"George Norris, Going Home"

November, 2013

Lincoln -- Gene Budig and Don Walton have finally published a book they started over fifty years ago: George Norris, Going Home. They began it with interviews of Norris's widow, Ellie, that ran in the Lincoln Star at the beginning of their careers; they finished it decades later after Gene's wife found their abandoned book-version manuscript in an attic.

The slim volume is full of references to Norris's life, such as where he and his family lived in Washington when Congress was in session. It was at the Dodge Hotel, now the site of the Hall of the States on North Capitol Avenue, a few blocks from the Senate near Union Station.

My favorite passage is the description of Norris's appearance in the Nebraska Unicameral chamber at noon on March 10, 1943. It was his first visit to the unique institution he had campaigned for, against all odds, nine years earlier. That was also the same day I made my first appearance in this life, across town a few hours earlier at Bryan Memorial Hospital.

My least favorite passage (which appears twice) is where the authors pull their punches regarding the shameful treatment given George Norris by two U.S. senators in the mid 1950s, over a decade after his death. (The episode is recounted in the official history of the Senate). The authors, inexplicably, do not name the names of those behind the political pettiness.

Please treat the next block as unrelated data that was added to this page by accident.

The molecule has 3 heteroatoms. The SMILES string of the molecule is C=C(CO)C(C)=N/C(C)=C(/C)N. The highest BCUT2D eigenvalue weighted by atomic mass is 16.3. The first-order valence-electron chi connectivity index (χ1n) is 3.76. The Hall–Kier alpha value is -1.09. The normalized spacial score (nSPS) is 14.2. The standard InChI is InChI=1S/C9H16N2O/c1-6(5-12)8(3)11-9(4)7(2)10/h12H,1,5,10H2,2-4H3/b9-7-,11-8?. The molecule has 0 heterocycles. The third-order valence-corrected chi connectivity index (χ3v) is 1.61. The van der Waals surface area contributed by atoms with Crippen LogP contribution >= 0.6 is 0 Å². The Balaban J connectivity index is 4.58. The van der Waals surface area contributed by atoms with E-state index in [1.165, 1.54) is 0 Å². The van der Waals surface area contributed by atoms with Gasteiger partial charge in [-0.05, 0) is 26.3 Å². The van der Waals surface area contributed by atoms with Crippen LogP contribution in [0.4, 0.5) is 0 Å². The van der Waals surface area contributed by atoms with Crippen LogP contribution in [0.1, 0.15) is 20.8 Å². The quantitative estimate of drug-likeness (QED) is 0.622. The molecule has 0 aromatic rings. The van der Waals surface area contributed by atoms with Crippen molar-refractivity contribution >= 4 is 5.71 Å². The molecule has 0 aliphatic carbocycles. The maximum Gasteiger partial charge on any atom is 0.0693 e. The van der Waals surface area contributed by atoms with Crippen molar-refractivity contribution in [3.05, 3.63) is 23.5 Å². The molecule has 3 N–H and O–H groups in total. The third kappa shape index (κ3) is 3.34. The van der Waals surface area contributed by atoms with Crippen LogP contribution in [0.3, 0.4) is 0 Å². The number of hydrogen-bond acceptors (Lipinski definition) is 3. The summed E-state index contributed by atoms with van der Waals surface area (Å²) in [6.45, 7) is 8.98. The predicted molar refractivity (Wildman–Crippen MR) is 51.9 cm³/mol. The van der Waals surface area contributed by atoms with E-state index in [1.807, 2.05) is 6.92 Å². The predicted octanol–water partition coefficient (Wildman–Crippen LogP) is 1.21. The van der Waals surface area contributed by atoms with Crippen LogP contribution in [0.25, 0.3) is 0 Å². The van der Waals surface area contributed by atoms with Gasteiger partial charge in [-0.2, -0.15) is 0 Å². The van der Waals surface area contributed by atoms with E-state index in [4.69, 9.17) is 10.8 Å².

Norris had been the top choice of 160 scholars for recognition of the U.S. Senate's five historically greatest members. But he was vetoed for inclusion by Senators Carl Curtis and Roman Hruska, who threatened extended debate against the man who had been their home-state political rival. So the "famous five" turned out to be Webster, Clay, Calhoun, Taft, and LaFollette, but not Norris.

Did this dimish the lasting memory of Norris, and the importance of the state he represented? I think it did. When I was working in the U.S. Senate in the early 1980s, Senator J. James Exon sent a letter to President Ronald Reagan alerting him to a celebration of Norris's accomplishments. The President sent back a letter regretting that he could not attend, but asked Senator Exon to extend his regards to Senator Norris.